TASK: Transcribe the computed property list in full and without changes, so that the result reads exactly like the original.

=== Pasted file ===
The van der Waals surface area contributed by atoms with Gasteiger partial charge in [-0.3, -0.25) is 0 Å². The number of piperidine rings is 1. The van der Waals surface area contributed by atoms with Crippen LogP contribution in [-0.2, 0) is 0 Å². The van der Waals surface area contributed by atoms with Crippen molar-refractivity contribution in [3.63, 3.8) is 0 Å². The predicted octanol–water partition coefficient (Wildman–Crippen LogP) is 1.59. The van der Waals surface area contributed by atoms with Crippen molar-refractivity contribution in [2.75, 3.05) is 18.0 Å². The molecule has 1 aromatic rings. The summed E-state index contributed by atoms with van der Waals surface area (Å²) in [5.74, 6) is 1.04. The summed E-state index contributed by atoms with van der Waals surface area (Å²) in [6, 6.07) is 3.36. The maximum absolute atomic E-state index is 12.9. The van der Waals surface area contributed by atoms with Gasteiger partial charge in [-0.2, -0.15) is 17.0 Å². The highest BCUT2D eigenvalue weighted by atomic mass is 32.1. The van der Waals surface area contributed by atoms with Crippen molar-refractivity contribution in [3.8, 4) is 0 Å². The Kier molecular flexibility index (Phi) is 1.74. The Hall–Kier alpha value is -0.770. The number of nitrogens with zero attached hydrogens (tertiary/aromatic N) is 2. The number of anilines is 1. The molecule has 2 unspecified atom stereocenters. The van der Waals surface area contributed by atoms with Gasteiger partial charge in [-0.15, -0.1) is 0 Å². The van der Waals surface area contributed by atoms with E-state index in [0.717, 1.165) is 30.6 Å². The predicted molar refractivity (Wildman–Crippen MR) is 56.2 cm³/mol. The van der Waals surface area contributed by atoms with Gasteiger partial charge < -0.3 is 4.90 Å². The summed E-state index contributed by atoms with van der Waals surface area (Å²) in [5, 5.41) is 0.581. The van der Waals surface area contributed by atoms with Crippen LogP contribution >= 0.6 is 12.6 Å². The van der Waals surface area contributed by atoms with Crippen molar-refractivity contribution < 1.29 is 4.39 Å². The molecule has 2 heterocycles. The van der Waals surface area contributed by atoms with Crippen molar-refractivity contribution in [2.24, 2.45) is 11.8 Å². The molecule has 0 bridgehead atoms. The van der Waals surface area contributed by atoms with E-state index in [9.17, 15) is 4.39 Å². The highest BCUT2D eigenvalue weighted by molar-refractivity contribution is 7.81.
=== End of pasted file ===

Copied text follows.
The van der Waals surface area contributed by atoms with Gasteiger partial charge in [-0.3, -0.25) is 0 Å². The number of piperidine rings is 1. The van der Waals surface area contributed by atoms with Crippen LogP contribution in [-0.2, 0) is 0 Å². The van der Waals surface area contributed by atoms with Crippen molar-refractivity contribution in [3.63, 3.8) is 0 Å². The predicted octanol–water partition coefficient (Wildman–Crippen LogP) is 1.59. The van der Waals surface area contributed by atoms with Crippen molar-refractivity contribution in [2.75, 3.05) is 18.0 Å². The molecule has 1 aromatic rings. The summed E-state index contributed by atoms with van der Waals surface area (Å²) in [5.74, 6) is 1.04. The summed E-state index contributed by atoms with van der Waals surface area (Å²) in [6, 6.07) is 3.36. The maximum absolute atomic E-state index is 12.9. The van der Waals surface area contributed by atoms with Gasteiger partial charge in [-0.2, -0.15) is 17.0 Å². The highest BCUT2D eigenvalue weighted by atomic mass is 32.1. The van der Waals surface area contributed by atoms with Crippen molar-refractivity contribution in [3.8, 4) is 0 Å². The Kier molecular flexibility index (Phi) is 1.74. The Hall–Kier alpha value is -0.770. The number of nitrogens with zero attached hydrogens (tertiary/aromatic N) is 2. The number of anilines is 1. The molecule has 2 unspecified atom stereocenters. The van der Waals surface area contributed by atoms with Gasteiger partial charge in [-0.15, -0.1) is 0 Å². The van der Waals surface area contributed by atoms with E-state index in [0.717, 1.165) is 30.6 Å². The predicted molar refractivity (Wildman–Crippen MR) is 56.2 cm³/mol. The van der Waals surface area contributed by atoms with Gasteiger partial charge < -0.3 is 4.90 Å². The summed E-state index contributed by atoms with van der Waals surface area (Å²) in [5, 5.41) is 0.581. The van der Waals surface area contributed by atoms with Crippen LogP contribution >= 0.6 is 12.6 Å². The van der Waals surface area contributed by atoms with Crippen molar-refractivity contribution < 1.29 is 4.39 Å². The molecule has 2 heterocycles. The van der Waals surface area contributed by atoms with Crippen molar-refractivity contribution in [2.24, 2.45) is 11.8 Å². The molecule has 0 bridgehead atoms. The van der Waals surface area contributed by atoms with E-state index in [9.17, 15) is 4.39 Å². The highest BCUT2D eigenvalue weighted by molar-refractivity contribution is 7.81.